If you’re trying to lose weight, consider lower-calorie snacks like hummus, yogurt, hard-boiled eggs, or fresh fruit instead.

However, if you’re trying to gain weight, build muscle, boost your metabolism, or improve the quality of your sleep, a snack with a spoonful of peanut butter can be a good choice as it provides essential nutrients like protein, vitamins, minerals, and a healthy heart, fats and Tryptophan.

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Whole Grain Benefits

Dietitian shares the ‘power nutrient’ she eats to live longer—that 95% of Americans don’t get enough of

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The benefits of fiber

As a nutritionist, I always tell people that fiber – the kind you get from foods rather than supplements – is an essential fuel.

Adequate fiber intake has been linked to a reduced risk of heart disease, stroke, high blood pressure, certain gastrointestinal disorders, and type 2 diabetes, researchers have found.

There is also evidence that the benefits of fiber go beyond a specific disease: eating more of it can lower people’s death rate. Even the diets of residents of the Blue Zones, the places on earth where people live longest, include fiber as a basic nutrient, especially in foods like black beans, chickpeas, and lentils.

A study by the National Institutes of Health found that people who consumed more fiber, especially from grains, had a significantly lower risk of death over a nine-year period than those who consumed less fiber.

The analysis included approximately 388,000 participants who were in a larger NIH-AARP diet and health study and who were between 50 and 71 years old at the start of the study.

How Much Fiber Should You Consume?

How to Increase Your Fiber Intake

The body does not break down fiber. Instead, it passes the body undigested and helps regulate the body’s sugar consumption and helps keep hunger and blood sugar in check.

According to researchers at Harvard TH Chan School of Public Health, there are two types of fiber: soluble fiber, which can help lower glucose levels, as well as lowering blood cholesterol, and insoluble fiber, which can help move through your digestive system , promotes regularity and helps prevent constipation.

While you can easily take a fiber supplement, you will end up missing out on all of the other vitamins and minerals that whole foods provide.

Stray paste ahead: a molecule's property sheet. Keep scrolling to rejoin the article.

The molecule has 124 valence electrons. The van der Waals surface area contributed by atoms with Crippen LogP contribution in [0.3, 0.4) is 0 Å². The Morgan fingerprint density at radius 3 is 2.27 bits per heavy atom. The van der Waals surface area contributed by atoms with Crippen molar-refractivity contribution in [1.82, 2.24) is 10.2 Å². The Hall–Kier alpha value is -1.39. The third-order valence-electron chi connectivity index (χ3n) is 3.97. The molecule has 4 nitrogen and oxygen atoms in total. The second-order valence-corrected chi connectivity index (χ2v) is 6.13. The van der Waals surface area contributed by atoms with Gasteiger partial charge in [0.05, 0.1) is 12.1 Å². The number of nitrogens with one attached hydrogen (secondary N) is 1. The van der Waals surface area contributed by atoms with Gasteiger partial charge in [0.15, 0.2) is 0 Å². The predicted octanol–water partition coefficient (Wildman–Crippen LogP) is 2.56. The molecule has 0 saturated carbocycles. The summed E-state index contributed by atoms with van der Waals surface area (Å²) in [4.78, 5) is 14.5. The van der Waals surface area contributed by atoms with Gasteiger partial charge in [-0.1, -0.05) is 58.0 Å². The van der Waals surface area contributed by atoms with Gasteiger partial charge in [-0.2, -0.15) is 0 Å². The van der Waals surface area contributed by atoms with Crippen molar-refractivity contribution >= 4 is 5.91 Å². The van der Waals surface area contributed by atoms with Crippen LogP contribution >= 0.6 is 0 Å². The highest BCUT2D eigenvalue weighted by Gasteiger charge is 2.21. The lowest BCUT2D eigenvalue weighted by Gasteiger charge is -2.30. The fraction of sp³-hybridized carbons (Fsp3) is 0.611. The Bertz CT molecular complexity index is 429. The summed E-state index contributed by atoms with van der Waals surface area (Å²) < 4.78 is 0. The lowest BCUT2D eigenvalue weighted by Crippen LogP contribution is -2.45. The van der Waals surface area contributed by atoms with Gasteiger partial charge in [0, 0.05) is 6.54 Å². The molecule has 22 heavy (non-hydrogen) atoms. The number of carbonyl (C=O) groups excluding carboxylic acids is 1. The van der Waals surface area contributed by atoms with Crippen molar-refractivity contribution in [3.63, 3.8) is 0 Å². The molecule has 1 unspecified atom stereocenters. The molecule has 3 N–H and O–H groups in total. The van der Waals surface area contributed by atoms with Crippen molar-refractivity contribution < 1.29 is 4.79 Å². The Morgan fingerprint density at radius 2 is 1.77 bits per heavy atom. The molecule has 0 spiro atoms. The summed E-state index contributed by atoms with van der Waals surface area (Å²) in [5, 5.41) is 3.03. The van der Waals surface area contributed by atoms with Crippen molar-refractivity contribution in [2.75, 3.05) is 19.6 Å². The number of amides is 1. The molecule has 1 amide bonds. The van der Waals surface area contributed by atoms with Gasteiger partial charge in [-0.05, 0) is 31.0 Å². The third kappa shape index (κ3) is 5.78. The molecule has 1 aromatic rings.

The best sources of fiber are whole grains, fresh fruits and vegetables, legumes, and nuts.

Here are five high fiber foods I include in my diet for healthier, longer lives – along with simple ways to enjoy them:

1. Avocados

Fiber: 10 grams per cup, sliced

Avocados

Loren Klein | Twenty20

In addition to their fiber content, avocados are high in healthy monounsaturated fat, which has been linked to improving heart health.

Avocados are so versatile and their uses extend beyond simple dishes like guacamole. I usually add something to my smoothies, which creates a creamy, thick texture. Or instead of butter or mayonnaise, I smear a few slices on toasted bread.

2. raspberries

Fiber: 8 grams per cup

Raspberries

Katherine | Twenty20

Raspberries also provide a handful of beneficial vitamins, minerals, and antioxidants. They also have a lower glycemic index, which means they don’t raise blood sugar levels.

A 2017 study found that consuming fresh fruit, especially raspberries, every day can lower your risk of developing diabetes by 12%.

You can have a handful as a quick snack or get creative and add some acid to your salads. And to satisfy my sweet tooth, nothing beats yogurt with raspberries and crispy oats.

3. Lenses

Fiber: 21 grams per cup

lenses

Ilona Shorokhova | Twenty20

Lentils have an impressive amount of fiber per serving and are also an excellent source of protein (around 47 grams per cup), making them an ideal choice for filling meals.

Research suggests that consuming 150 grams of lentils daily may help improve blood lipid levels, blood pressure, and inflammation.

Lentils are delicious in a hearty soup or stew, but I think they go as well as protein in salads and tacos. If I want to reduce my meat consumption, I make lentil cakes for lunch or dinner.

4. Oats

Fiber: 8 grams per cup

Oats are a gluten-free whole grain that contains fiber and other important nutrients, including iron, zinc, and magnesium. They can also help you manage your blood sugar, heart health, and even weight, studies have shown.

For breakfast, oats can be used as a grain substitute in muffins and pancakes. For heartier dishes like meatballs, I like to use them as breadcrumbs.

5. Chia seeds

Fiber: 10 grams per ounce

Chia seeds

Anna | Twenty20

Even a small amount of chia seeds has many health benefits. They’re also a great source of omega-3 fatty acids, which have been linked to improvements in brain and heart health.

These tiny seeds can be sprinkled in smoothies, oatmeal, and salads. They gel when placed in liquid so you can easily make homemade jam with the berries of your choice.

Lauren Armstrong is a nutritionist and nutrition coach. She was also a nutritionist for The Women, Infant and Children (WIC) program. Lauren received her bachelor’s degree in dietetics from Western Michigan University and has written for several publications, including Livestrong and HealthDay.